Does Home Insurance Cover Termites? Everything You Need to Know

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Termites can cause serious damage to your home, but does home insurance cover it? Find out why termite damage is usually excluded, when it may be covered, and how to prevent and detect termites/PHOTO COURTESY: Getty Images

When I bought my first house, I was so excited to move in and make it my own.

I had big plans for renovating the kitchen, painting the walls, and landscaping the yard.

But before I could do any of that, I discovered something that made my heart sink: termites.

Termites are tiny insects that feed on wood and can cause serious damage to your home.

They can eat away at the structure, the floors, the walls, and even the furniture.

And the worst part is, they are often hard to detect until it’s too late.

If you’re wondering if home insurance covers termite damage, the answer is usually no.

Home insurance policies typically exclude damage caused by insects, rodents, and other pests.

That’s because termite damage is considered preventable and not a sudden or accidental event.

However, there are some rare exceptions when home insurance may cover termite damage.

In this article, I’ll explain what those are and how you can protect your home from termites.

Is termite damage covered by insurance?

Home insurance covers damage caused by sudden and accidental events, such as fire, storm, theft, or vandalism.

Termite damage is not sudden or accidental, but gradual and avoidable.

Therefore, home insurance does not cover termite damage.

The only exception is when termite damage leads to or results from a covered peril.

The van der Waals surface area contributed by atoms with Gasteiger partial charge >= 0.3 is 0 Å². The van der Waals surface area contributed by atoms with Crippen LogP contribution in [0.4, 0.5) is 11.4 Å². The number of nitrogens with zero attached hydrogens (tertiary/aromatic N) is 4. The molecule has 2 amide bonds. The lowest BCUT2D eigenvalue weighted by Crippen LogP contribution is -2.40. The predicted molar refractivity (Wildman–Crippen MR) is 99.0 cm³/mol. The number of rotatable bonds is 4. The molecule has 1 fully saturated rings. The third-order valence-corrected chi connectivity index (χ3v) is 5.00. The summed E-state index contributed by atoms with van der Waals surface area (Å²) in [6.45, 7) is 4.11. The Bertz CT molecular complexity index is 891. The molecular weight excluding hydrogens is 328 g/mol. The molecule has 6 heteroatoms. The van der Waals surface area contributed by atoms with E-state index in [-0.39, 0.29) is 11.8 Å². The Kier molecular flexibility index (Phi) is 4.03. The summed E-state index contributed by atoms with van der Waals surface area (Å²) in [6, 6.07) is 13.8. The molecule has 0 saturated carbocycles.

For example, if termites chew through your electrical wiring and cause a fire, your home insurance may cover the fire damage.

Or if a storm damages your roof and allows termites to enter your home, your home insurance may cover the storm and termite damage.

However, these scenarios are rare and depend on the specific terms and conditions of your policy.

You should always read your policy carefully and ask your agent if you have any questions.

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Home Insurance Covering Termites

Coverage Explanation Example Scenarios
Covered:
Limited Coverage: – Sudden and accidental termite damage: If termites cause sudden and unexpected damage, like a collapsed ceiling or cracked foundation, some policies may cover repair costs (often with high deductibles or specific limitations). – A swarm of termites quickly damages wooden beams in your attic, leading to a ceiling collapse.
Additional Coverage: – Termite inspections and treatments: Some policies offer optional add-ons to cover professional termite inspections and treatments. – You purchase an optional termite coverage clause and schedule a preventive inspection, which detects an early infestation. The policy covers the cost of treatment.
Not Covered:
Preventable damage: Most policies exclude gradual termite damage that could have been prevented through routine maintenance. – Over the years, termites slowly damage wooden floorboards due to lack of proper ventilation or moisture control. This damage is not covered.